But we see a completely different picture if we zoom out. Now if we look at the S&P 500 from Jan 2008 to Jan 2018, a span of 10 years, we see a violent pop up. Things look better now don’t they.
Second, we need to face a simple fact. Most of us are just not educated enough on investing wisely and the markets. And by default, what happens is, what we don’t know, we fear. But let’s take a look at things over time. The stock market historically has always trended upwards even with these “crashes” we have experienced along the way, such as the mortgage crash and before that the tech bubble in the early 2000’s. But to get a better understanding of what I mean, we will use the same S&P 500 index we have been talking about with a concrete example.
Let’s say you invested $1000 in this fund in beginning of 2008, you’ve held onto it and never sold it even through the horrible crash which continued into the first quarter of 2009. Today that $1000 you held onto would net you close to $3000. Crazy right! You basically tripled your cash in 10 years’ time, even through this horrible event. Not bad for investing before the crash and waiting it out, am I right? And the result of this example would still hold true even if you invested way back in the 70’s, albeit now you’d have way more than $3000. If we can just educate people on how and where to invest their funds maybe, just maybe, we can remove this stigma people have and introduce more wealth to individuals. If you ask me, I feel like schools do a poor job of exposing students to this type of information but that’s a different topic for a different day.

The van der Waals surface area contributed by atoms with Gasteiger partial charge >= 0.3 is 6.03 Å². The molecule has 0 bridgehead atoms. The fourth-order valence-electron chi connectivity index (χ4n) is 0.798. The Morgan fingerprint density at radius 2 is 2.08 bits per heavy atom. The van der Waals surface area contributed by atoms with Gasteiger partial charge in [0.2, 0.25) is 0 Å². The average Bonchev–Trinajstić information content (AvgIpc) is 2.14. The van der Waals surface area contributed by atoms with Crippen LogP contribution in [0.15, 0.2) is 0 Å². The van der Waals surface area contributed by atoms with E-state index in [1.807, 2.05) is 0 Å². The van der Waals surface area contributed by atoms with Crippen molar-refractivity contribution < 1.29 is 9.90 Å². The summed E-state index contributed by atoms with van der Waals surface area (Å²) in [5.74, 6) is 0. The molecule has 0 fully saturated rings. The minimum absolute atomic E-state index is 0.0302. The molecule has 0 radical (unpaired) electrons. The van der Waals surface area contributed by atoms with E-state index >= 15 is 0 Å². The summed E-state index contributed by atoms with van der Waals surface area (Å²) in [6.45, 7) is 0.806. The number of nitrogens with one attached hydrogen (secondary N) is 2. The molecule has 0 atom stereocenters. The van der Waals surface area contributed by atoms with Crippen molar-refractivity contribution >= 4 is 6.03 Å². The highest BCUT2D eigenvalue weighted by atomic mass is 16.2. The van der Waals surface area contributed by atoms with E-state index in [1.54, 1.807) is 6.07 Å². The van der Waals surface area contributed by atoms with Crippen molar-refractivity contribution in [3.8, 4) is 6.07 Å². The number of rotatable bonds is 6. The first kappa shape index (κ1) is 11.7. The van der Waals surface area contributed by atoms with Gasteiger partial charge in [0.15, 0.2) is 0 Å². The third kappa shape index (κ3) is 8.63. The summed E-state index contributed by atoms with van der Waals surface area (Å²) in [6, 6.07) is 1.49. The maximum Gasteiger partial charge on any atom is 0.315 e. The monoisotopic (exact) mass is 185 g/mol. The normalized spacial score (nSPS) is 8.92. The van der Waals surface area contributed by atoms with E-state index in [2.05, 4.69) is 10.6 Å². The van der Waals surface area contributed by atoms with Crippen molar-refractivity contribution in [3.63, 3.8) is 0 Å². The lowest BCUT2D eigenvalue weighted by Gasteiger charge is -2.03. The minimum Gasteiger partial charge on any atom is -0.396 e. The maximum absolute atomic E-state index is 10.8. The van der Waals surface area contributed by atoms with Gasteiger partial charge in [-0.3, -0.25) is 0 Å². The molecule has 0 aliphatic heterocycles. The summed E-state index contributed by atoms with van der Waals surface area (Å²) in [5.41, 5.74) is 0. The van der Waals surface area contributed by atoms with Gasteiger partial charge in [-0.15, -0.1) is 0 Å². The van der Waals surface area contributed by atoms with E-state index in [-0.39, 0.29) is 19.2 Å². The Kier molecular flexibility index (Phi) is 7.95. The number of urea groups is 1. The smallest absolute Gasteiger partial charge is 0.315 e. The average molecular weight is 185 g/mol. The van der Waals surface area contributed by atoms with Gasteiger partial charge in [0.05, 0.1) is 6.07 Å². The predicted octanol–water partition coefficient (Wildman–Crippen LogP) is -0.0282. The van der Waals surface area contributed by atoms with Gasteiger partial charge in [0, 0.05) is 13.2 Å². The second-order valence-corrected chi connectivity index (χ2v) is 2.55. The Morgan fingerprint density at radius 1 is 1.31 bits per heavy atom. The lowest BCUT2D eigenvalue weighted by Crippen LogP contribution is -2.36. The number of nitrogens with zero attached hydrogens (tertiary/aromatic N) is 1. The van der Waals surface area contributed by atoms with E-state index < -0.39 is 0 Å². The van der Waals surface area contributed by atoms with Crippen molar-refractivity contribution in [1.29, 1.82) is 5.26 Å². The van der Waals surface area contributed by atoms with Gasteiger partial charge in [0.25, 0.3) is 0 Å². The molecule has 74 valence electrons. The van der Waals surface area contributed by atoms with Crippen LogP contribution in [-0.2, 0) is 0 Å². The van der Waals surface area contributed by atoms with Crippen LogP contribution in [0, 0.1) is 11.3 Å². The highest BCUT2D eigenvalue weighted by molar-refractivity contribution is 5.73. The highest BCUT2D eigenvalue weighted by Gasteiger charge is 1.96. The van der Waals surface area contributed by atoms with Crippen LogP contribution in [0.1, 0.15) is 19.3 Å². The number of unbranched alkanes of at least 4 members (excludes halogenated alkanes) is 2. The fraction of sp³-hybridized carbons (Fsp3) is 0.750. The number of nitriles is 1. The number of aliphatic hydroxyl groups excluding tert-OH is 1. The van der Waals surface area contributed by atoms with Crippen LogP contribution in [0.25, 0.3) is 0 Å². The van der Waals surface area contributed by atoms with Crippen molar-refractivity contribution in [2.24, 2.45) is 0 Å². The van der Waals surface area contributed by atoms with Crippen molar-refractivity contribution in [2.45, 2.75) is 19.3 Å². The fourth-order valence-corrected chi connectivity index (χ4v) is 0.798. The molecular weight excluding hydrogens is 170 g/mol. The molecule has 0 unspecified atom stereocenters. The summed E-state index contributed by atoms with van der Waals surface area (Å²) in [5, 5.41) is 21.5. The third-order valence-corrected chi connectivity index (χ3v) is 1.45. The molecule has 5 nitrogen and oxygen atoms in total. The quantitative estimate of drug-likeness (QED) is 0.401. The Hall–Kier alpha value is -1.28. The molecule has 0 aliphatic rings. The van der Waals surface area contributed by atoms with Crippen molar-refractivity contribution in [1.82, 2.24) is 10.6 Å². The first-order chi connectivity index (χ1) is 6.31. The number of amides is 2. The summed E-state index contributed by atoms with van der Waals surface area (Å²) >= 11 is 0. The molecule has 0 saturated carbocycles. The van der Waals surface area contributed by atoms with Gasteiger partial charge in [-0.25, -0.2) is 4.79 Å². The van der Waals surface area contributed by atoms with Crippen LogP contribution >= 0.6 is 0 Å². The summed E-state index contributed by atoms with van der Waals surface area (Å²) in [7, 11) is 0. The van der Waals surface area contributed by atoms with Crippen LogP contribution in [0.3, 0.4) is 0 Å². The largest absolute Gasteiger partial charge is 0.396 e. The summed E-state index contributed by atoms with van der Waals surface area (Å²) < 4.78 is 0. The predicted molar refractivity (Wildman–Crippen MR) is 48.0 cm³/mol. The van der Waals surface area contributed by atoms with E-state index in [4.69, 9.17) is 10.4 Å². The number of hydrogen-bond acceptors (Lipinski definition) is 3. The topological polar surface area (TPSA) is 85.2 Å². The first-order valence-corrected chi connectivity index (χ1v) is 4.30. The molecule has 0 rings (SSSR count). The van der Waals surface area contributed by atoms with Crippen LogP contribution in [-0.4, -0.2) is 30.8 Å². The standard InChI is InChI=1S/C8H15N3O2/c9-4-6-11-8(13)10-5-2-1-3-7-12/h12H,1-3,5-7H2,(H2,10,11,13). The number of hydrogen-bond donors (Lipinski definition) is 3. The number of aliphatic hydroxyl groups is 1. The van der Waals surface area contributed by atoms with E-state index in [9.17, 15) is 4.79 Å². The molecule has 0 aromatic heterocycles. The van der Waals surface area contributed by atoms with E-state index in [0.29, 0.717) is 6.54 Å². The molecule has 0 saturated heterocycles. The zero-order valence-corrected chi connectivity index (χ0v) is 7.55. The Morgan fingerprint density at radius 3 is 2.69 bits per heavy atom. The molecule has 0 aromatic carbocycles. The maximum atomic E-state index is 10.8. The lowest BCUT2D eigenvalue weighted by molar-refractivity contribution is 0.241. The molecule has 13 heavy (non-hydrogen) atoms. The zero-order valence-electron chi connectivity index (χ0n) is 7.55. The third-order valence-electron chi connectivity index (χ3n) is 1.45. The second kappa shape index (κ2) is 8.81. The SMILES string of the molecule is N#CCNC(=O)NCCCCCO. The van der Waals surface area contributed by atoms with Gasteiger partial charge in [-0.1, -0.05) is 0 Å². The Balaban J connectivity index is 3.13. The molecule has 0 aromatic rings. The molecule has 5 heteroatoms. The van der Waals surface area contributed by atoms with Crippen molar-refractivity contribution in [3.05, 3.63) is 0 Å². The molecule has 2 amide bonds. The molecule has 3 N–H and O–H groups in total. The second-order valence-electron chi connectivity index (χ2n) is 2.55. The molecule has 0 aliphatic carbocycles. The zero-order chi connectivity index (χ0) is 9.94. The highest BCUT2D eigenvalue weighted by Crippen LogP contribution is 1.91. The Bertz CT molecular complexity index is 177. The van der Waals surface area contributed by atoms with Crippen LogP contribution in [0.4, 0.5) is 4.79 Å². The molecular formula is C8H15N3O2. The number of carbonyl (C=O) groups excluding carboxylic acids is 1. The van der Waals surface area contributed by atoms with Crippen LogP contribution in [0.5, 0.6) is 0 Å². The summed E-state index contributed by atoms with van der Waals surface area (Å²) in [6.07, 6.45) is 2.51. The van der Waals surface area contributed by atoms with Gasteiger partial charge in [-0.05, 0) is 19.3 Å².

"There are vehicles you can build into your investments to mitigate and even eliminate you from stacking huge losses, so the risk is almost zero if you really look at it."
Now I won’t get into how to invest in the stock market wisely in this post, I’ll save that for another time. My goal in this post is to bring awareness to the fact that we need to remove this fear of investing in the market and stop this thinking "we are going to lose money in the market because it’s all a game and we don’t know if we can play it like the Wall Street guys”. I’ll be the first to say it, I know a few people that have invested and lost a lot of money, but I can also say confidently they were stupid with their investments and thought they knew how to “beat the market”, or thought they knew how to get rich quick. In reality, it’s actually kind of hard to risk losing a lot of money in the market if you know how to protect yourself. There are vehicles you can build into your investments to mitigate and even eliminate you from stacking huge losses, so the risk is almost zero if you really look at it.
The key, again, is to be smart about it and just educate yourself about the topic. I’m sure once we can get people to realize that investing isn’t something out to get you or something that will definitely put you in financial ruin, we can finally make some serious money moves with our hard-earned money and grow for our future.